The need for project management has been driven by businesses that have realised the benefits of organising work around projects and the crucial need to communicate and coordinate work across departments and professions. One of the first major uses of project management, as we know it today, was to manage the US space programme. The government, military and corporate world have now adopted this practice.
Many organisations do not employ full time Project Managers and it is common to pull together a project team to address a specific need. Taking a role in a project team can be an excellent learning opportunity and can improve a person’s career profile. Project management and projects are defined by the UK’s Association for Project Management as:
The process by which projects are defined, planned, monitored, controlled and delivered such that the agreed benefits are realised. Projects are unique transient endeavours undertaken to achieve a desired outcome. Projects bring about change and project management is recognised as the most efficient way of managing such change.
Projects almost always have the following characteristics:
- Constraints of cost, quality and time;
- Little practice or rehearsal;
Even if similar projects have been conducted several times they will still follow these characteristics and the uniqueness of a project may come from a new team of people, a different budget, new technology, a new customer/client etc. Here is the main definition of what project management is:
- Project management is no small task.
- Project management has a definite beginning and end. It is not a continuous process.
- Project management uses various tools to measure accomplishments and track project tasks. These include work breakdown structures and gantt charts.
- Projects frequently need resources on an ad-hoc basis as opposed to organisations that have only dedicated full time positions.
- Project management reduces risk and increases chances of success.
Project management is probably best summed up as the ‘process by which a project is brought to a successful conclusion’. A project is considered successful when it meets the criteria stated at its outset.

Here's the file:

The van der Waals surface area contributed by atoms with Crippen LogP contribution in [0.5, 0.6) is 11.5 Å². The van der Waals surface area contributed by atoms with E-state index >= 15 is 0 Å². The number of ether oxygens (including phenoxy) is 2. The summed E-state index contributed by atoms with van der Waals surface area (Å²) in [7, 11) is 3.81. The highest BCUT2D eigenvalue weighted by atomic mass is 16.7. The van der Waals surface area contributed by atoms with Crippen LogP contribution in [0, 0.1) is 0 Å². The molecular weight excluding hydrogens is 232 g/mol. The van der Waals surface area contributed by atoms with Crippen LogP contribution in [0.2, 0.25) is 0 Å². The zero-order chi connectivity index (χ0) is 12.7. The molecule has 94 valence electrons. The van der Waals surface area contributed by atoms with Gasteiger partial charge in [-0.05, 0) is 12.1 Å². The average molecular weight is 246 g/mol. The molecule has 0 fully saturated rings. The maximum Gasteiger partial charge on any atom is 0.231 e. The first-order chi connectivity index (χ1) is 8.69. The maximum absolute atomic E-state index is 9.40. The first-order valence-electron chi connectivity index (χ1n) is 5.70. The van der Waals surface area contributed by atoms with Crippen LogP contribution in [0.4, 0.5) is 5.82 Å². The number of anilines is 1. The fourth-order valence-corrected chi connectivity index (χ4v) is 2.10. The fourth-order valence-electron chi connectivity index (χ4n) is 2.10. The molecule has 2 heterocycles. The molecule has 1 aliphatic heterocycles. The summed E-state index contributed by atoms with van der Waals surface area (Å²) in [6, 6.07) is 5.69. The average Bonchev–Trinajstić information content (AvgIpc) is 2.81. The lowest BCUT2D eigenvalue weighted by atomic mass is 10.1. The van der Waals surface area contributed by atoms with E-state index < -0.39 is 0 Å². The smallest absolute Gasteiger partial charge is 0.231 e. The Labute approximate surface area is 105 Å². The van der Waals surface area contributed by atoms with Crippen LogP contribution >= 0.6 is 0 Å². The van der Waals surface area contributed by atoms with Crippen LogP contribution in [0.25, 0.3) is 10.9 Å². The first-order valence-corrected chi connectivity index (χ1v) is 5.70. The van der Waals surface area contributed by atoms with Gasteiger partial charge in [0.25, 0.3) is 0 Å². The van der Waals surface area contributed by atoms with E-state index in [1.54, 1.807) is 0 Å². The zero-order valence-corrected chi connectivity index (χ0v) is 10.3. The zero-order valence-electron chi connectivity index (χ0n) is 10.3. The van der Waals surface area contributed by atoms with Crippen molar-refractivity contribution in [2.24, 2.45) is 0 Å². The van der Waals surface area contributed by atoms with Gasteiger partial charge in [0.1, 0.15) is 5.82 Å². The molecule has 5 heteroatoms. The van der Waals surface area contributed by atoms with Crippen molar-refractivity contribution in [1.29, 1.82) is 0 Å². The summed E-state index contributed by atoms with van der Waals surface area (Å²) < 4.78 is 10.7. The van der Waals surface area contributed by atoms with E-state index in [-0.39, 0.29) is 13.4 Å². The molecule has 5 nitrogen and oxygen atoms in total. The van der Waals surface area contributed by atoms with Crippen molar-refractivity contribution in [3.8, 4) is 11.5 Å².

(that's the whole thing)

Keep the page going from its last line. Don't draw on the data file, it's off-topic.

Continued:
The greatest challenge of project management is the integration and control of the three principal interrelated components of each single project.
- Projects must be within cost.
- Projects must be delivered on time.
- Projects must be in scope.
- Projects must meet customer quality requirements.
The cost, time, quality triangle implies a tension between the three components such that if any one of the components was to be changed, then it would have an impact on one, or both, of the others.
More recently this has given way to a project management diamond with cost, time, scope and quality as the four vertices and customer expectations as a central theme. No two customer expectations are the same so you must ask what their expectations are.
To ensure a successful project it is important to understand and appreciate the project context/ environment. This refers to the influences which will affect the project both internally and externally. These can be political, environmental, social, technological, legislation and economic.
Every project goes through certain phases of development (The Project Life Cycle)
. The five main phases consist of Start Up, Definition, Planning, Execution and Close-out. A clear understanding of these phases permits managers and executives to control the project more efficiently.
Project management will allow you to break the project down into separate phases, ensuring that each phase is given appropriate time and consideration.
The role of the project manager is one of great responsibility. It is the project manager’s job to direct, supervise and control the project from beginning to end. Project managers should not carry out project work, managing the project is enough. Here are some of the activities that should be undertaken:
- The project manager must define the project, reduce it to a set of manageable tasks, obtain appropriate resources and build a team to perform the work.
- The project manager must set the final goal for the project and motivate his/her team to complete the project on time.
- The project manager must inform all stakeholders of progress on a regular basis.
- The project manager must assess and monitor risks to the project and mitigate them.
- No project ever goes exactly as planned, so project managers must learn to adapt to and manage change.
A project manager must have a varied range of skills/qualities in order to be successful. Read our Top Ten Qualities of a Project Manager
article to see what these are.
Many things can go wrong in project management. These can include: poor communication, misunderstandings, poor management, poorly defined goals and objectives, disagreement, bad weather etc.
A good project management discipline will not eliminate all risks, issues and surprises, but will provide standard processes and procedures to deal with them.
Project management is about creating an environment and conditions in which a defined goal or objective can be achieved in a controlled manner by a team of people.Good project management will deliver your projects on time, on budget and on spec.
Why not test your Project Management knowledge with our quick introductory 12 question quiz. The quiz is based on APM definitions.Click here now to take the quiz.
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